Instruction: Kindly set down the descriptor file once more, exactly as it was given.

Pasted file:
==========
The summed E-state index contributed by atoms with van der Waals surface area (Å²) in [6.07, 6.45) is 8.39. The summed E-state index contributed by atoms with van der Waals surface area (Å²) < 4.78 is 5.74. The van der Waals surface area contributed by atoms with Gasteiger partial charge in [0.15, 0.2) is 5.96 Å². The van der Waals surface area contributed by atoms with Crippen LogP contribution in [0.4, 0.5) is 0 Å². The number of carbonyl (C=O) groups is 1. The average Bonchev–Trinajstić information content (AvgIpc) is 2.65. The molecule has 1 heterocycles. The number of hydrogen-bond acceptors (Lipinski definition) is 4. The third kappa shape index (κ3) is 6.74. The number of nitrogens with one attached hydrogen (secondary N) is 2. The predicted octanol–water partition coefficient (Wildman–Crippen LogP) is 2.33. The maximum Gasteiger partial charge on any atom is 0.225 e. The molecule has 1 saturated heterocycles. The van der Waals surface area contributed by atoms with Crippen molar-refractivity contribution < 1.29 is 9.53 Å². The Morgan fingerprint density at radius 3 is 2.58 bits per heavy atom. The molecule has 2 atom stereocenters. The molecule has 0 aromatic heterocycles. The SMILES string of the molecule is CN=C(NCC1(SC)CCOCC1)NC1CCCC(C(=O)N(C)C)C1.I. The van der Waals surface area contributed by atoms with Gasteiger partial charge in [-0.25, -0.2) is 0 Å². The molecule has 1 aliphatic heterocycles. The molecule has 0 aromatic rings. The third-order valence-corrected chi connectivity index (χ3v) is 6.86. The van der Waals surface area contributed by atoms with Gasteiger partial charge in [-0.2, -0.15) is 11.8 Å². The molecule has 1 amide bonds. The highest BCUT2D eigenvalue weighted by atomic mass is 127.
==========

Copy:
The summed E-state index contributed by atoms with van der Waals surface area (Å²) in [6.07, 6.45) is 8.39. The summed E-state index contributed by atoms with van der Waals surface area (Å²) < 4.78 is 5.74. The van der Waals surface area contributed by atoms with Gasteiger partial charge in [0.15, 0.2) is 5.96 Å². The van der Waals surface area contributed by atoms with Crippen LogP contribution in [0.4, 0.5) is 0 Å². The number of carbonyl (C=O) groups is 1. The average Bonchev–Trinajstić information content (AvgIpc) is 2.65. The molecule has 1 heterocycles. The number of hydrogen-bond acceptors (Lipinski definition) is 4. The third kappa shape index (κ3) is 6.74. The number of nitrogens with one attached hydrogen (secondary N) is 2. The predicted octanol–water partition coefficient (Wildman–Crippen LogP) is 2.33. The maximum Gasteiger partial charge on any atom is 0.225 e. The molecule has 1 saturated heterocycles. The van der Waals surface area contributed by atoms with Crippen molar-refractivity contribution < 1.29 is 9.53 Å². The Morgan fingerprint density at radius 3 is 2.58 bits per heavy atom. The molecule has 2 atom stereocenters. The molecule has 0 aromatic heterocycles. The SMILES string of the molecule is CN=C(NCC1(SC)CCOCC1)NC1CCCC(C(=O)N(C)C)C1.I. The van der Waals surface area contributed by atoms with Gasteiger partial charge in [-0.25, -0.2) is 0 Å². The molecule has 1 aliphatic heterocycles. The molecule has 0 aromatic rings. The third-order valence-corrected chi connectivity index (χ3v) is 6.86. The van der Waals surface area contributed by atoms with Gasteiger partial charge in [-0.2, -0.15) is 11.8 Å². The molecule has 1 amide bonds. The highest BCUT2D eigenvalue weighted by atomic mass is 127.